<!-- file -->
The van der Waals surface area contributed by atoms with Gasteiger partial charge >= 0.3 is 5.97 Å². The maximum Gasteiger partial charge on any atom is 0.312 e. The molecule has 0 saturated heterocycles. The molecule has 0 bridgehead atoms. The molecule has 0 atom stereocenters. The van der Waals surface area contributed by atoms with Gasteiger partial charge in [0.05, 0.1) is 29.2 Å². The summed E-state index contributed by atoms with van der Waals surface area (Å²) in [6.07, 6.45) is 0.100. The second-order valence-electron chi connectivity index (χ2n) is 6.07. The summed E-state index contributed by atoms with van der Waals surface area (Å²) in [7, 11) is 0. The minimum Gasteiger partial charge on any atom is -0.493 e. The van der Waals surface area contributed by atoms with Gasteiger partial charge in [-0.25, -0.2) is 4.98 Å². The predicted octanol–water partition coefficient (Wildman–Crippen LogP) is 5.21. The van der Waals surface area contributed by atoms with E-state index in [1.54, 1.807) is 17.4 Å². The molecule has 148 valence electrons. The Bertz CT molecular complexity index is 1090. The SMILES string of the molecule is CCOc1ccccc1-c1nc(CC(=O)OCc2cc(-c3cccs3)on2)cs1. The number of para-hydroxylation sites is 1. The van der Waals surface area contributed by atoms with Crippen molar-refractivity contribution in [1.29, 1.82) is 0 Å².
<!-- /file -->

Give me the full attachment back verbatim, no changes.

The van der Waals surface area contributed by atoms with Gasteiger partial charge >= 0.3 is 5.97 Å². The maximum Gasteiger partial charge on any atom is 0.312 e. The molecule has 0 saturated heterocycles. The molecule has 0 bridgehead atoms. The molecule has 0 atom stereocenters. The van der Waals surface area contributed by atoms with Gasteiger partial charge in [0.05, 0.1) is 29.2 Å². The summed E-state index contributed by atoms with van der Waals surface area (Å²) in [6.07, 6.45) is 0.100. The second-order valence-electron chi connectivity index (χ2n) is 6.07. The summed E-state index contributed by atoms with van der Waals surface area (Å²) in [7, 11) is 0. The minimum Gasteiger partial charge on any atom is -0.493 e. The van der Waals surface area contributed by atoms with Gasteiger partial charge in [-0.25, -0.2) is 4.98 Å². The predicted octanol–water partition coefficient (Wildman–Crippen LogP) is 5.21. The van der Waals surface area contributed by atoms with E-state index in [1.54, 1.807) is 17.4 Å². The molecule has 148 valence electrons. The Bertz CT molecular complexity index is 1090. The SMILES string of the molecule is CCOc1ccccc1-c1nc(CC(=O)OCc2cc(-c3cccs3)on2)cs1. The number of para-hydroxylation sites is 1. The van der Waals surface area contributed by atoms with Crippen molar-refractivity contribution in [1.29, 1.82) is 0 Å².